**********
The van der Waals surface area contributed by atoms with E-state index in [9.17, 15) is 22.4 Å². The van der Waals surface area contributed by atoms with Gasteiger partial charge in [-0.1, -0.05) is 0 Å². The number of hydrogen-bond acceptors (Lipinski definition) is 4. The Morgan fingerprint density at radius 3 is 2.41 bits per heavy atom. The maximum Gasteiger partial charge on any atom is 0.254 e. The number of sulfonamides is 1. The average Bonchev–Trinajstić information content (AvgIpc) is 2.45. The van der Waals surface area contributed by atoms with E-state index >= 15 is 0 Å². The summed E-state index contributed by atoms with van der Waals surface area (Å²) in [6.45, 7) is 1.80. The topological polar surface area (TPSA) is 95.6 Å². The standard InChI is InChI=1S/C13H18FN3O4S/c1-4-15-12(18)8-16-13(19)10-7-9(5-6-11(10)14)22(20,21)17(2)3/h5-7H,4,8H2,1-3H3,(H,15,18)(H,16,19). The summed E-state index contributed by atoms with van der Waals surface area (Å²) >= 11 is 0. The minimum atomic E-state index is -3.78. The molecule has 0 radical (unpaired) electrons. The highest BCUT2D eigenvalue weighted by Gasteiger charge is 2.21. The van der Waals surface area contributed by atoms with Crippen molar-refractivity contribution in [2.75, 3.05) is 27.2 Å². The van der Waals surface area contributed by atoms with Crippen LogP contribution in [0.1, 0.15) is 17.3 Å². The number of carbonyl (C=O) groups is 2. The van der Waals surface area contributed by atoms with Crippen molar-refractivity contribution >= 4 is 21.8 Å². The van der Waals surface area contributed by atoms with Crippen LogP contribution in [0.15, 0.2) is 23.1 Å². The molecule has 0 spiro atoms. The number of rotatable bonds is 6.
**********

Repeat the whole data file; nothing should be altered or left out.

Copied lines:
The van der Waals surface area contributed by atoms with E-state index in [9.17, 15) is 22.4 Å². The van der Waals surface area contributed by atoms with Gasteiger partial charge in [-0.1, -0.05) is 0 Å². The number of hydrogen-bond acceptors (Lipinski definition) is 4. The Morgan fingerprint density at radius 3 is 2.41 bits per heavy atom. The maximum Gasteiger partial charge on any atom is 0.254 e. The number of sulfonamides is 1. The average Bonchev–Trinajstić information content (AvgIpc) is 2.45. The van der Waals surface area contributed by atoms with E-state index >= 15 is 0 Å². The summed E-state index contributed by atoms with van der Waals surface area (Å²) in [6.45, 7) is 1.80. The topological polar surface area (TPSA) is 95.6 Å². The standard InChI is InChI=1S/C13H18FN3O4S/c1-4-15-12(18)8-16-13(19)10-7-9(5-6-11(10)14)22(20,21)17(2)3/h5-7H,4,8H2,1-3H3,(H,15,18)(H,16,19). The summed E-state index contributed by atoms with van der Waals surface area (Å²) >= 11 is 0. The minimum atomic E-state index is -3.78. The molecule has 0 radical (unpaired) electrons. The highest BCUT2D eigenvalue weighted by Gasteiger charge is 2.21. The van der Waals surface area contributed by atoms with Crippen molar-refractivity contribution in [2.75, 3.05) is 27.2 Å². The van der Waals surface area contributed by atoms with Crippen LogP contribution in [0.1, 0.15) is 17.3 Å². The number of carbonyl (C=O) groups is 2. The van der Waals surface area contributed by atoms with Crippen molar-refractivity contribution >= 4 is 21.8 Å². The van der Waals surface area contributed by atoms with Crippen LogP contribution in [0.15, 0.2) is 23.1 Å². The molecule has 0 spiro atoms. The number of rotatable bonds is 6.